Updated: November 17, 2020
Linear-Algebra Math

A linear mapping from a vector space to a field of scalars. In other words, a linear function which acts upon a vector resulting in a real number (scalar)

\begin{equation} \alpha\,:\,\mathbf{V} \longrightarrow \mathbb{R} \end{equation}

Simplistically, covectors can be thought of as “row vectors”, or:

\begin{equation} \begin{bmatrix} 1 & 2 \end{bmatrix} \end{equation}

This might look like a standard vector, which would be true in an orthonormal basis, but it is not true generally. Instead, a covector acts as a function on a standard “column vector”, e.g.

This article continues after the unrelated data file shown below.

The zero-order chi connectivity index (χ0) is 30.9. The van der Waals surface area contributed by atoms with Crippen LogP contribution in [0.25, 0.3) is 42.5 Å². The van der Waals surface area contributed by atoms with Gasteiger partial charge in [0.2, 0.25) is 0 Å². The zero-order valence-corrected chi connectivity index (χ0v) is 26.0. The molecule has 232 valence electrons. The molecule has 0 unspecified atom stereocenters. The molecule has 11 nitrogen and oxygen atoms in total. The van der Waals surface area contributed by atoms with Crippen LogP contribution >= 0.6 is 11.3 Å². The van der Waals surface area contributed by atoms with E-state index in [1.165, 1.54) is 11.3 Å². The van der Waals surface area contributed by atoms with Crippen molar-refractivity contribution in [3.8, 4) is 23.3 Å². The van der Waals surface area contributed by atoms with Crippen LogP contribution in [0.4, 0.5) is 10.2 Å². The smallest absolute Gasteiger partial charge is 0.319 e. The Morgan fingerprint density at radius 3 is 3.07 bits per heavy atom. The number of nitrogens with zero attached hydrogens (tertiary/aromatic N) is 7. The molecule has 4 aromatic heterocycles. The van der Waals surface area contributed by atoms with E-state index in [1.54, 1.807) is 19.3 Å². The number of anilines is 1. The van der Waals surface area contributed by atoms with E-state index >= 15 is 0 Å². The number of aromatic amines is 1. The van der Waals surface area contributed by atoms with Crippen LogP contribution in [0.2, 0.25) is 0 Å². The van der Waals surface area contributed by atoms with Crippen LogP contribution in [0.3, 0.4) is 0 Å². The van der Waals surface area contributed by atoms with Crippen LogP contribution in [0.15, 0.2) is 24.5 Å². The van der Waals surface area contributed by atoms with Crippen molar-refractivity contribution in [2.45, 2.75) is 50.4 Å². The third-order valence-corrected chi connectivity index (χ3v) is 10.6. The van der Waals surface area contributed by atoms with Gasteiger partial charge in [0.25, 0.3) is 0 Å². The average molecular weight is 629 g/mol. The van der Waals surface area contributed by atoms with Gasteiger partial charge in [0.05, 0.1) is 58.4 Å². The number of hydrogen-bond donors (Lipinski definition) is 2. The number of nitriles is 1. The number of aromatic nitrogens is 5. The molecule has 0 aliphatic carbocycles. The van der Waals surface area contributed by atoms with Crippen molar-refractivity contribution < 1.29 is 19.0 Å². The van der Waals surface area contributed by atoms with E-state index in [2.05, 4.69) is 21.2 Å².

\begin{equation} \begin{bmatrix} 1\\\
2 \end{bmatrix} \end{equation}

where the function’s input is a/are column vector(s) and the function’s output is a member from the \(\mathbb{R}\) set (i.e. a scalar).

covectors have linearity (commutivity and distributivity)

Calculation of this “function” is achieved with standard matrix multiplication. For instance, if we have a covector \(\alpha\), \([2\,\,1]\) and a “standard” vector \(\mathbf{v}\), \([x\,\,y]\):

\begin{equation} \begin{bmatrix} 2 & 1 \end{bmatrix} \left( \begin{bmatrix} x\\\
y \end{bmatrix} \right) =\,2x + 1y \end{equation}

The set of all covectors which act on a set of vectors \(\mathbf{V}\) is known as the Dual Space. Which, itself, is a vector space. These spaces are denoted with an asterisk, e.g. \(\mathbf{V}^{\ast}\).

Also known as:

  1. One-forms
  2. Linear Functionals